A three-man panel of the Court of Appeal, Lagos Division, on Wednesday, affirmed the final forfeiture of properties worth N1.8billion recovered from a former Executive Director, Projects, Niger Delta Development Commission (NDDC), Tuoyo Omatsuli, to the federal government.
The spokesperson for the Economic and Financial Crimes Commission (EFCC), Wilson Uwujaren, who disclosed this in a statement, said the court also dismissed an application filed by Francis Momoh, who was laying claim to the properties.
A judge of the Lagos Division of the Federal High Court, Chuka Obiozor, had, on December 10, 2018, ordered the final forfeiture of the properties including Block 117, Plot 4, Lekki Peninsula Scheme, TPAO 992, Ikate Ancient City, Eti-Osa L.G.A, Lagos, measuring 1804.089Sqm.
The forfeited properties also included Plots 1-18, Block 43, TPAO 992, Ikate Ancient City, Lekki Peninsula, Eti-Osa, Lagos, measuring 10,000Sqm. Others are: Plot 1b, Northern Business District, Lekki Peninsula Scheme 1, measuring 1000Sqm and Plot 1; Block 25, Lekki Peninsula Residential Scheme 1, Eti-Osa L.G.A, measuring 2989.10Sqm.
Dissatisfied with the order, Mr Momoh had approached the appellate court seeking to set aside the order of court.
But a judgment read by Daniel Kalio, a member of the Court of Appeal panel, held that Mr Momoh did not place any material before the court “to enable it to disturb the findings of the lower court”.
The appellate court also held that Mr Momoh’s appeal lacked merit and was accordingly dismissed.
“The judgment of the lower court is affirmed,” it further held.
Counsel for the EFCC, Ekene Iheanacho, had while moving ex parte application for the interim forfeiture of the properties at the Federal High Court, referred to paragraph four of the affidavit, detailing how a contractor with the NDDC, Starline Consultancy Services Limited, was paid about N10.2 billion as consultancy fee for levies collected from oil producing companies in the Niger Delta Region.
It was further stated that out of the money paid to Starline, about N3.6 billion was paid as kickback to Omatsuli through a company named Building Associates Limited.“Some of the funds were used by Building Associates to buy properties in the name of a company, Don Parker Properties Limited, where Omatsuli had majority shareholding,” Mr Iheanacho had further told the court.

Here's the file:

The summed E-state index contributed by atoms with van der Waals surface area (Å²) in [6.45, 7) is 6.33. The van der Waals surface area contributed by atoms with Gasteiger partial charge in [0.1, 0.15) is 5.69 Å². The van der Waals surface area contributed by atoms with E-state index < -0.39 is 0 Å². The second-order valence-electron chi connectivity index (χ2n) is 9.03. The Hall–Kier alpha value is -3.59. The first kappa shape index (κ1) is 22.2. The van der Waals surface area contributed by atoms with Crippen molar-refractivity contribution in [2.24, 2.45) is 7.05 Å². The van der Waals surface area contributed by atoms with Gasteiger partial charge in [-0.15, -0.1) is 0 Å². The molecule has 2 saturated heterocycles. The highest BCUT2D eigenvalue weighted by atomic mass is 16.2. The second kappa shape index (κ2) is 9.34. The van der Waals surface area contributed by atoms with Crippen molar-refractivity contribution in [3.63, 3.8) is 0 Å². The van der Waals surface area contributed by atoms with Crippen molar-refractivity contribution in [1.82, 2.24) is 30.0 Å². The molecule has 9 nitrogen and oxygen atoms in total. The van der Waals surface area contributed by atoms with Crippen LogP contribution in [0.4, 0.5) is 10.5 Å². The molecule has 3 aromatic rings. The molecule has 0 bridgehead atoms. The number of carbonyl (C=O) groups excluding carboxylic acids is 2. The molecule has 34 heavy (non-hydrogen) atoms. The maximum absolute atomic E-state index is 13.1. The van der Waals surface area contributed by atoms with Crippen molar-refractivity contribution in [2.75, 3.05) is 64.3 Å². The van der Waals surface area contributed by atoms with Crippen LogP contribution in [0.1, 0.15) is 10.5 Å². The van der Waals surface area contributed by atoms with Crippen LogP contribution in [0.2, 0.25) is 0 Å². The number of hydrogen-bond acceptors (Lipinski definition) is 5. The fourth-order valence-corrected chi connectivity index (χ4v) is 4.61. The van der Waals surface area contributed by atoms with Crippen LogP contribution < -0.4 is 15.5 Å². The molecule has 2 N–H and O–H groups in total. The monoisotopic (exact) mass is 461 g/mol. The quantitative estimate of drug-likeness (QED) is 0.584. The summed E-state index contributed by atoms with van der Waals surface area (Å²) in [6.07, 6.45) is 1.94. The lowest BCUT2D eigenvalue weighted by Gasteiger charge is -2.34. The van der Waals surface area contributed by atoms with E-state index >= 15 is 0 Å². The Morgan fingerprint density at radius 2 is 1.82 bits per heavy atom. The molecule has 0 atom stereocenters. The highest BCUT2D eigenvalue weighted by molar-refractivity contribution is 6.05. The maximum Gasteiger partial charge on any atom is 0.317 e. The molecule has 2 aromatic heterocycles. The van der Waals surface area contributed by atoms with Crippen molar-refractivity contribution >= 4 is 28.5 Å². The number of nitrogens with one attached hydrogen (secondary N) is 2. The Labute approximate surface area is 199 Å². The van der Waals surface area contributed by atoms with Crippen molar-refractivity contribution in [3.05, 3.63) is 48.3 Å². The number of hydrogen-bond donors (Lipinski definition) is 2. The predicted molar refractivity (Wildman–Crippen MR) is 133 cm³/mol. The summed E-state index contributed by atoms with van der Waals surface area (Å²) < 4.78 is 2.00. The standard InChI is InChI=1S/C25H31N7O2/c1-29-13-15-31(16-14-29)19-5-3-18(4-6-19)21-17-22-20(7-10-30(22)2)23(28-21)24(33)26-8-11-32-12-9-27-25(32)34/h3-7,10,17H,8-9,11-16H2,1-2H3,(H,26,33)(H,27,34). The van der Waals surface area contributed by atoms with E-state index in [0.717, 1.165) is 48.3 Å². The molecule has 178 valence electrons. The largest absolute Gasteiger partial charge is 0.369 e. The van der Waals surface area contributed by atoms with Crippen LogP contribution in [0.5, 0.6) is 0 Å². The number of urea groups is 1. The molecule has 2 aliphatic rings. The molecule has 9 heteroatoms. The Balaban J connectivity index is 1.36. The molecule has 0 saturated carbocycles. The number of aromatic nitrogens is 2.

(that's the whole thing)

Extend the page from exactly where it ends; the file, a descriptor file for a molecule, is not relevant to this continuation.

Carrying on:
Mr Iheanacho had also told the court that Mr Momoh, whom he described as the majority shareholder in Building Associates Limited, was introduced as a shareholder in Don Parker Properties Limited so as to disguise the nature of the crime.
After hearing the submissions, the Federal High Court judge, Mr Obiozor, had granted all the prayers sought by the applicant and ordered the interim forfeiture of the properties to the Federal Government.
The judge had further directed the commission to publish the irder in any national newspaper within 14 days, notifying the respondents or anyone interested in the properties to appear before the court and show cause why the properties should not be forfeited to the Federal Government of Nigeria.
EFCC, in compliance with the court’s order, had published the interim forfeiture order in The Nation Newspaper of May 26, 2018.
However, the respondents, on October 1, 2018, opposed the application, claiming ownership of the properties.
Delivering his judgment, Mr Obiozor had held that the properties were acquired through proceeds from kickbacks received by Building Associate Limited operated by Mr Momoh on behalf of Mr Tuoyo, and ruled that the properties be finally forfeited to the Federal Government.
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